A very close friend and frequent co-collaborator that I’ve known offline for about 20 years pointed out that she doesn’t know what I mean exactly by “witchblood,” and so it might help if I define it. If she is unsure of my meaning, it’s fair others might not be. A couple other people have similarly suggested a simple definition post. 

So, here we are. My goal here isn’t to further stir up controversy. The controversy has been neither fun nor helpful. I’m also not using this to address an individual who has been intentionally antagonistic. This is meant in good faith to clear up the basic idea’s meaning and a couple other points of confusion for folks who might really just be scratching their head and unsure if it’s safe to ask an honest question…or folks who thought they were but were interpreted otherwise. 

I plan to address…

  1. What is witchblood?

  2. Is this about physical blood, or genetics or an idea about exclusivity or racial purity?

  3. Is this just a way for some people to sound special? Am I just talking about this so I sound special?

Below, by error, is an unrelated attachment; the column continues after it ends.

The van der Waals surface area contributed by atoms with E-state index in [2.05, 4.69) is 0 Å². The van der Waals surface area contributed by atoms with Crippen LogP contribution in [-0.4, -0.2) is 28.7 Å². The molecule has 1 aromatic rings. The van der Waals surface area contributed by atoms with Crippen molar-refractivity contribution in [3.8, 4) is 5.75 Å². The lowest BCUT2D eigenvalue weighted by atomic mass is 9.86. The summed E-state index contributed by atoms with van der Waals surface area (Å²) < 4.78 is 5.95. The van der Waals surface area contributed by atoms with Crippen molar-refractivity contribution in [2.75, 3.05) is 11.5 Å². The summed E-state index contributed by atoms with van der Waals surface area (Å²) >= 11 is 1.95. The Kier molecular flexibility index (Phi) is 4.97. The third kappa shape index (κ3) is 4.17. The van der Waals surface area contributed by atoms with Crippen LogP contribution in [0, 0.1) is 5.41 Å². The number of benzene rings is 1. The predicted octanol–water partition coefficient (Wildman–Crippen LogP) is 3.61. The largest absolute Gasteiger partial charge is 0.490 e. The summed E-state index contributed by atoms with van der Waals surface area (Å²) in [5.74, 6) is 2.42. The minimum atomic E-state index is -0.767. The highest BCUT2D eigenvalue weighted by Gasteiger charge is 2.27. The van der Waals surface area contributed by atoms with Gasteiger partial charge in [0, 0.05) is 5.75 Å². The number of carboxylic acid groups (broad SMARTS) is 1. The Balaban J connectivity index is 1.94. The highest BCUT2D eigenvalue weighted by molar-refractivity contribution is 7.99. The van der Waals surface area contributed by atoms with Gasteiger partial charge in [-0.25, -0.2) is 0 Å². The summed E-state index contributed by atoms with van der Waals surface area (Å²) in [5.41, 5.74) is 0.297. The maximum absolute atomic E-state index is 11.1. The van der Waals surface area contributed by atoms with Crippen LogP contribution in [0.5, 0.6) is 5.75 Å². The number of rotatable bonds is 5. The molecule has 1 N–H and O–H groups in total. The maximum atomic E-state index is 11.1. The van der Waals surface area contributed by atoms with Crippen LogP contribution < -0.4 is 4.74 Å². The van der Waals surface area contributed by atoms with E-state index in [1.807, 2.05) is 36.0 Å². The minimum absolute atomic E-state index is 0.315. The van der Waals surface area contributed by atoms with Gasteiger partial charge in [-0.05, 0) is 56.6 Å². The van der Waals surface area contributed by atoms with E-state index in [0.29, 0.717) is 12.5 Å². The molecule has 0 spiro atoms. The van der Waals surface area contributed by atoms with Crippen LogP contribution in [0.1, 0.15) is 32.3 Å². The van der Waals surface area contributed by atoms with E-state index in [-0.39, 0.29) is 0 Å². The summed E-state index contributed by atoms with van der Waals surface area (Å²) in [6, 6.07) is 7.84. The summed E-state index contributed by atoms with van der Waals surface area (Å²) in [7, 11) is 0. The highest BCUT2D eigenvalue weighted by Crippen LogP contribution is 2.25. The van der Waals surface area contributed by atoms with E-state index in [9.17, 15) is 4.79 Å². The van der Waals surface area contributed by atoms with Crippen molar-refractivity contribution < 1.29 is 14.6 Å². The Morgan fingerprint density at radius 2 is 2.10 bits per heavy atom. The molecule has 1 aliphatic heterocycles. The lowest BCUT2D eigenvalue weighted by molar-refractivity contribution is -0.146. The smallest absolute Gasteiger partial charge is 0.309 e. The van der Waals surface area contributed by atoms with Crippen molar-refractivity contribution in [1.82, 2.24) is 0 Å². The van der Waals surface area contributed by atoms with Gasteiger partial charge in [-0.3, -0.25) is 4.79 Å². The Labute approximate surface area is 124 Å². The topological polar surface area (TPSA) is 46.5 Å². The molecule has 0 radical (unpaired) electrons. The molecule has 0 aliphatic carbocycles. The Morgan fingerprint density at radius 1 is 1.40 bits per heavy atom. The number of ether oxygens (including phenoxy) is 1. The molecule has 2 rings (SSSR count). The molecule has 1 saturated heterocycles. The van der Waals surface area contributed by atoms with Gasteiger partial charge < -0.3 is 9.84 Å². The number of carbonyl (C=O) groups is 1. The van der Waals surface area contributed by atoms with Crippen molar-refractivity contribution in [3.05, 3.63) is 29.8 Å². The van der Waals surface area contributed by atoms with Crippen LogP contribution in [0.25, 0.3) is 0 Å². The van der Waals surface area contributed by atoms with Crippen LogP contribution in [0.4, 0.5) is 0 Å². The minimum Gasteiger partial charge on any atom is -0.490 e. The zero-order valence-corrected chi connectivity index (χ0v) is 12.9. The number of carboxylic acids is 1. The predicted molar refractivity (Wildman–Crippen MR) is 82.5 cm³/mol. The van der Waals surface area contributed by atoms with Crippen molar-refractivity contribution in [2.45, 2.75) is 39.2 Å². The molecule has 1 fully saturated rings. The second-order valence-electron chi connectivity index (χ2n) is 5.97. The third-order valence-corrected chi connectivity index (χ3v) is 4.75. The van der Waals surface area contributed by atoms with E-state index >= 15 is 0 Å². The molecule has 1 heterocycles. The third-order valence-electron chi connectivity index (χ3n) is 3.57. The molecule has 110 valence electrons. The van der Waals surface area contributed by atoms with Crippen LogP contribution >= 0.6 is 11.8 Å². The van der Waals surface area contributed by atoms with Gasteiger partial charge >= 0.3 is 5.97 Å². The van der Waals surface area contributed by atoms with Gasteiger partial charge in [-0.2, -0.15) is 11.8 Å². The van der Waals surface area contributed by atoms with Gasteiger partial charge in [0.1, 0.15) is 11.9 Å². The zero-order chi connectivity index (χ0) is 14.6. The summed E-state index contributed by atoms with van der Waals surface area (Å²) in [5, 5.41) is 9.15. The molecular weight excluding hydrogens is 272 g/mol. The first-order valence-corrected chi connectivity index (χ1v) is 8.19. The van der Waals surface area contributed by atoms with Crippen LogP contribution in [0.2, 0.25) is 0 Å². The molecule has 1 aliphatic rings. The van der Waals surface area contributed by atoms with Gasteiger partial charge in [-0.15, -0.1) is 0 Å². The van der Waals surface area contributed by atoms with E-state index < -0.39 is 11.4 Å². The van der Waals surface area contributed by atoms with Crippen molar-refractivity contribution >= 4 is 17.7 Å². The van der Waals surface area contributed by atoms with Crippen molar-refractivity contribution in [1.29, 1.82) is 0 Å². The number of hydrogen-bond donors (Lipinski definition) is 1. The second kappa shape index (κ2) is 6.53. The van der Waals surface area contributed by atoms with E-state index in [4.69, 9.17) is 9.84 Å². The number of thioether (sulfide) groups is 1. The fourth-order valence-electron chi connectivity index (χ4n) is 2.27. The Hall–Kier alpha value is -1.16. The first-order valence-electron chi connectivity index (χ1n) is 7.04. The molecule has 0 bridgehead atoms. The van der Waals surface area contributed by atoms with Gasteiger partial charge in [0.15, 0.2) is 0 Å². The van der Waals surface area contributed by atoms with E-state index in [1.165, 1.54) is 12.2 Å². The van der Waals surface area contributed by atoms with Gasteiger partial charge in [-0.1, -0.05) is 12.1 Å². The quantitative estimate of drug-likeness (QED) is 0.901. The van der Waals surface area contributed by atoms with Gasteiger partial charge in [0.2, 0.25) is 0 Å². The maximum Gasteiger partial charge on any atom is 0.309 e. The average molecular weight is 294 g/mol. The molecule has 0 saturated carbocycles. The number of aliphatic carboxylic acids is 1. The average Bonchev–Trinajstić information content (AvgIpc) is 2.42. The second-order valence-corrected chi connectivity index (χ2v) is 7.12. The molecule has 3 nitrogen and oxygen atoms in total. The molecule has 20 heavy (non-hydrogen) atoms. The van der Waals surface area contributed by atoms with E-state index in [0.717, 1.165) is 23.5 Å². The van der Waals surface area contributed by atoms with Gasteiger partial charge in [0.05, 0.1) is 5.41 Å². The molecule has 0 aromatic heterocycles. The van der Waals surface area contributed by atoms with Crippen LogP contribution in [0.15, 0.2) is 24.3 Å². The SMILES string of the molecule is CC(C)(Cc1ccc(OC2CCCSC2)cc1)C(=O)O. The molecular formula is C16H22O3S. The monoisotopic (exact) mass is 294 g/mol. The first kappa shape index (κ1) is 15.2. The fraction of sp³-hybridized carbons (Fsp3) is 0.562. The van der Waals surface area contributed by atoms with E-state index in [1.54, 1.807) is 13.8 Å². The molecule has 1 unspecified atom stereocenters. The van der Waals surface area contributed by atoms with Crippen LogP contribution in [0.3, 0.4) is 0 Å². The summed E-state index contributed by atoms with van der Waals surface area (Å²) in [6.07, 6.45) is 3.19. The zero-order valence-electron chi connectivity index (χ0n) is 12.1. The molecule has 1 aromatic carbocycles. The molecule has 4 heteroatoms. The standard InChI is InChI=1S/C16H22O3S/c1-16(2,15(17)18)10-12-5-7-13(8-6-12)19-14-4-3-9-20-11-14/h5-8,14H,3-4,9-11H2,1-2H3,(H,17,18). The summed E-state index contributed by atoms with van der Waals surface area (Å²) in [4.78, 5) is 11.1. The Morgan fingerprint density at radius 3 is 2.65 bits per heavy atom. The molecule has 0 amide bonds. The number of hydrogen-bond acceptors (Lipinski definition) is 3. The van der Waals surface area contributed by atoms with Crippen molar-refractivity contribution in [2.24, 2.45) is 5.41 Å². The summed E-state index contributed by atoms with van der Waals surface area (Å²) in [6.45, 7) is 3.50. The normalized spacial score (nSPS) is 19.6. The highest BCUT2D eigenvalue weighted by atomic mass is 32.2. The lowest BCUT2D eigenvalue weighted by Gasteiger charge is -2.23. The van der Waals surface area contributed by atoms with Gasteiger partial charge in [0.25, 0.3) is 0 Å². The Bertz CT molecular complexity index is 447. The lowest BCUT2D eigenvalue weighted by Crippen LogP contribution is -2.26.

4. Why should we even talk about this?

Point 1: Witchblood

Witchblood is a word typically used to describe the nature and power that makes a witch a witch in more traditional or historical modalities of witchcraft. The term is likely contemporary but the ideas behind it aren't new. 

Often it is used in the context of families in which certain affinities, spiritual gifts, and connections with spirits are frequently present. 

The term is not exclusive to families in which such things are inherited. It is also used in some tradcraft contexts to refer to the power that is birthed in and changes a person into a witch through initiation or transmission. Sometimes it is also used to refer to it when someone seems to develop it spontaneously or through experiences. 

Witchpower and witchfire are similar terms. Witchblood was the term I knew when growing up, and as a young adult when I met people with similar experiences they also used this term. I use it largely because it is the one most familiar to me.